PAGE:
I am someone who solves problems well and creatively if the problem is interesting.
[3] I solve problems.
[4] I solve problems if they are interesting.
[5] I think of new ways to solve problems.
[6] I think of new ways to solve problems if they are interesting.
[7] I am usually a good and creative problem solver.
I am usually good and creative at problem solving.
I am someone who usually solves problems well and creatively.
[8] I am usually a good and creative problem solver if the problem is interesting.
I am usually good and creative at problem solving if the problem is interesting.
I am someone who usually solves problems well and creatively if the problem is interesting.
[9] I often solve problems.
[10] I often solve problems if they are interesting.
[11] I often think of new ways to solve problems.
[12] I often think of new ways to solve problems if they are interesting.
[13] I find myself often in problems which need to be creatively solved.
[14] I find myself often in problems if they are interesting.
[15] I like being a creative problem solver.
I like being creative at problem solving.
I am someone who likes solving problems well and creatively.
[16] I like being a creative problem solver if the problem is interesting.
I like being creative at problem solving if the problem is interesting.
I am someone who likes solving problems well and creatively if the problem is interesting.
[17] I enjoy solving problems.
[18] I enjoy solving problems if they are interesting.
[19] I enjoy thinking of new ways to solve problems.
[20] I enjoy thinking of new ways to solve problems if they are interesting.
[21] I enjoy (being in) interesting problems.
[22] I enjoy (being in) problems if they are interesting.
[23] I usually like being a creative problem solver.
I usually like being creative at problem solving.
I am someone who usually likes solving problems well and creatively.
[24] I usually like being a creative problem solver if the problem is interesting.
I usually like being creative at problem solving if the problem is interesting.
I am someone who usually likes solving problems well and creatively if the problem is
interesting.
[25] I often enjoy solving problems.
[26] I often enjoy solving problems if they are interesting.
[27] I often enjoy thinking of new ways to solve problems.
[28] I often enjoy thinking of new ways to solve problems if they are interesting.
[29] I often enjoy (being in) interesting problems.
[30] I often enjoy (being in) problems if they are interesting.
A staticity approach with contextual indicators was excluded as it cannot be formulated with
a first person perspective (in other words, the acting “I”). However, it could be formulated
somewhat like this with a construct indicator perspective (using the example item of
Openness to Experiences): Problems are [often] solved by me (if they are interesting).
124
PROPOSING AN ITEM FORMAT TAXONOMY
pertaining to oneself. Items such as “Others think/say/etc. that I/my . . .” were
classified as items with others (as the reference point) about indicators pertaining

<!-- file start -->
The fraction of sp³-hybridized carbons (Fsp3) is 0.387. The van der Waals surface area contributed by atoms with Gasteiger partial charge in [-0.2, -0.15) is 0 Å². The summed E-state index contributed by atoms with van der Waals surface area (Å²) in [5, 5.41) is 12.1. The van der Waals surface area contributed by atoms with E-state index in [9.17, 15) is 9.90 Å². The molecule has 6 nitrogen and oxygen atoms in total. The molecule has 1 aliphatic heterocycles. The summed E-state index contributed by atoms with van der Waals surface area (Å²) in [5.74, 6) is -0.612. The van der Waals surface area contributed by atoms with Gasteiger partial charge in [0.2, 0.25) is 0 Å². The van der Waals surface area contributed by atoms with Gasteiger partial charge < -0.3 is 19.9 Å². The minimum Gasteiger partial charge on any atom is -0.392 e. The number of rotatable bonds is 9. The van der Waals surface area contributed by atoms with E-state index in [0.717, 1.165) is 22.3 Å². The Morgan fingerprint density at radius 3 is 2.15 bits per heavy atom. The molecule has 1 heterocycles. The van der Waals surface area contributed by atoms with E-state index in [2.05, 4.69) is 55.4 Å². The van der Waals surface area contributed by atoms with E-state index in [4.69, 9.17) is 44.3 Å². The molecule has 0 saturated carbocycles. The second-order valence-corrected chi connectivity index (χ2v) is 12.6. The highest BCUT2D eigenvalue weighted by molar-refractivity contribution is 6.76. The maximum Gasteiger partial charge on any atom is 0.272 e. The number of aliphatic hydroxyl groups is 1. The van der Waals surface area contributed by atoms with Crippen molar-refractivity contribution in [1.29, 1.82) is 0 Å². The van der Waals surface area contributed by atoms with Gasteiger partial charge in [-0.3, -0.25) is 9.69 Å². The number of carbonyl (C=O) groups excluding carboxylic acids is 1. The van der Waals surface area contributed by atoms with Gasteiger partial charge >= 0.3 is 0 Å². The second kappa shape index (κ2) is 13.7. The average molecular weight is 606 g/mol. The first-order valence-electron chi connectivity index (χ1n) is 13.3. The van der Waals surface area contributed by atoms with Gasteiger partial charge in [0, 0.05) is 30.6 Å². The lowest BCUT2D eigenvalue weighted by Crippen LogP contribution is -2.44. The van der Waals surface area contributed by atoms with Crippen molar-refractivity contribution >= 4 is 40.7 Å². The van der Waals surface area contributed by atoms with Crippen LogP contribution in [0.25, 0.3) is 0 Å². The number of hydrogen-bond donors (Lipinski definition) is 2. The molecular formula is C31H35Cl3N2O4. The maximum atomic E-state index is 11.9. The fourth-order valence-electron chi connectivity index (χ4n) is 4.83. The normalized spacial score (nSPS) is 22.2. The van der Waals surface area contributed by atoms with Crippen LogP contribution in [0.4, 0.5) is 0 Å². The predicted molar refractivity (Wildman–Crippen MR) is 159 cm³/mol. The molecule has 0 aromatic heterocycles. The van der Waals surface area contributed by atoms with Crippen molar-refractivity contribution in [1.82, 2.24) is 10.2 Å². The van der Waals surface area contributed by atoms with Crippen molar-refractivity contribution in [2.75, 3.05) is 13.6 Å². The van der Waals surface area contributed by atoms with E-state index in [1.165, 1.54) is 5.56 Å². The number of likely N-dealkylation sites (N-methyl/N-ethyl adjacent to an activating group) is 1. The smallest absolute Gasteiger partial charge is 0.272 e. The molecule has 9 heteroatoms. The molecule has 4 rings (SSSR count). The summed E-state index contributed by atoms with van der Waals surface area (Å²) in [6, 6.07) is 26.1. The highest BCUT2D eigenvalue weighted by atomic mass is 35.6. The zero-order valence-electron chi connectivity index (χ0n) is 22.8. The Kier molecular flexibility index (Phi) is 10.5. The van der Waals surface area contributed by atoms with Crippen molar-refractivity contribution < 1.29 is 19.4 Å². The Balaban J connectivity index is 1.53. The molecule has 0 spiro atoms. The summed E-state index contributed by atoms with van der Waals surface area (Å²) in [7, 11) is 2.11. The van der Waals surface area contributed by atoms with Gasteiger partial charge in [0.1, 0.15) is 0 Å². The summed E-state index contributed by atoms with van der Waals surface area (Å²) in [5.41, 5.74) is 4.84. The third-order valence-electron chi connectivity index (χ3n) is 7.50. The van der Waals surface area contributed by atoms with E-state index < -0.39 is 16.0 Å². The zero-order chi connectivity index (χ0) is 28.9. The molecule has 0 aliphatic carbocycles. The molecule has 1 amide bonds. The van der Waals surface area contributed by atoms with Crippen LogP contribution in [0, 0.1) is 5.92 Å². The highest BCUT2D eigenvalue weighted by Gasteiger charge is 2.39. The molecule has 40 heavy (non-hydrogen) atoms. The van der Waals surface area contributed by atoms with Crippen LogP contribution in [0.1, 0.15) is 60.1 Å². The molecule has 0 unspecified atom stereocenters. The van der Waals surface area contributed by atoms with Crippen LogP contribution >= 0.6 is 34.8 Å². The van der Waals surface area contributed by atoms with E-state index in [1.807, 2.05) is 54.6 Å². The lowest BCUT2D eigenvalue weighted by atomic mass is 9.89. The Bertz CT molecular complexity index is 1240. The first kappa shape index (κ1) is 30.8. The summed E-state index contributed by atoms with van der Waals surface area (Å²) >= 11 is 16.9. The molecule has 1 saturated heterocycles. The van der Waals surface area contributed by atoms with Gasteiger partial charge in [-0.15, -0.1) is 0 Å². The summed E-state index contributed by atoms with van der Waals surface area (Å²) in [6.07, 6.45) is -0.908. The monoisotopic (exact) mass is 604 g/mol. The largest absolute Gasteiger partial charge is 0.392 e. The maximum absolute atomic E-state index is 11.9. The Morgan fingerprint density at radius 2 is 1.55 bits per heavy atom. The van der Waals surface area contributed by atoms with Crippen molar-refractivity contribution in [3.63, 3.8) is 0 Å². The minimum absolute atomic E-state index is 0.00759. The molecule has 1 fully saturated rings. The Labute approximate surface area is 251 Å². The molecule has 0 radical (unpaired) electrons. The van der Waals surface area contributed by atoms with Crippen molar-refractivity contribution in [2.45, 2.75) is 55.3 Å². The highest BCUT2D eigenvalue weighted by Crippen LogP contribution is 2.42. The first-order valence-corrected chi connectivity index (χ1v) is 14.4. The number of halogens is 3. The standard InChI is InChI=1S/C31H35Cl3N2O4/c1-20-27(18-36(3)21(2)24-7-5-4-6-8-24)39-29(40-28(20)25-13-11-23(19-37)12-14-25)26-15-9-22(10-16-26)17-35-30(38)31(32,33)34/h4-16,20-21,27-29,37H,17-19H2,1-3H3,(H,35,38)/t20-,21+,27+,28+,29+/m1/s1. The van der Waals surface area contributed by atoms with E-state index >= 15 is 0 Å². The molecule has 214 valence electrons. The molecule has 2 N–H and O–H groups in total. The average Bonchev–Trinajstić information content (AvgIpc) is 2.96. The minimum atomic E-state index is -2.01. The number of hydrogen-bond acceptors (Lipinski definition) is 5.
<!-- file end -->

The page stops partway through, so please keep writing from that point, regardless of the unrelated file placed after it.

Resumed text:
to oneself. Also, there were items which were classified as being items that used
an “indicator reference point”: The indicator for Extraversion in one item was
that the person finds most people sympathetic – and this is the central point of
reference in the item. Any item containing adverbs of frequency (for example,
never, seldom, rarely, sometimes, usually, normally, often) were classified as
frequency items. Items containing words that reflect a certain positive versus
negative valence (for example, like, dislike, love, enjoy, prefer) were classified
as valency items. All other items were classified as staticity items as they had
neither indicators of a frequency nor a valency approach. Should an item contain
an adverb of frequency and a word reflecting valence, then it was classified as
an item using a frequency and valency approach at once. Attributal construct
indicators were adjectives, behavioral indicators any forms of overt behavior that
could be potentially perceived by others (without inference), mental indicators
any forms of mental processes and states (that need to be inferred as they are
not observable), and contextual indicators any forms of “circumstances” (for
example, “people around me”) and situations. Conditionality was judged upon
the presence or lack of if/when clauses: Any if/when denoted a conditional item;
if there was none, then the item was categorized as an unconditional item.
RESULTS
Each item provided a score for all four dimensions. For example, an item
saying “I am dominant and assertive” would be classified as an item in “staticity
approach with attributal indicators, in an unconditional format, and with firstperson reference”. In a similar manner, all NEO-PI-R items were classified. Table
1 shows the results of item format analyses for NEO-PI-R facets of Extraversion
(warmth, gregariousness, assertiveness, activity, experience seeking, positive
emotions), NEO-PI-R Extraversion domain, and NEO-FFI Extraversion.
Point of reference For NEO-PI-R Extraversion facets, the first person
perspective was found in most items (M = 91.67%), whereas the NEO-FFI
Extraversion had 100%. Only two items in NEO-PI-R Extraversion had other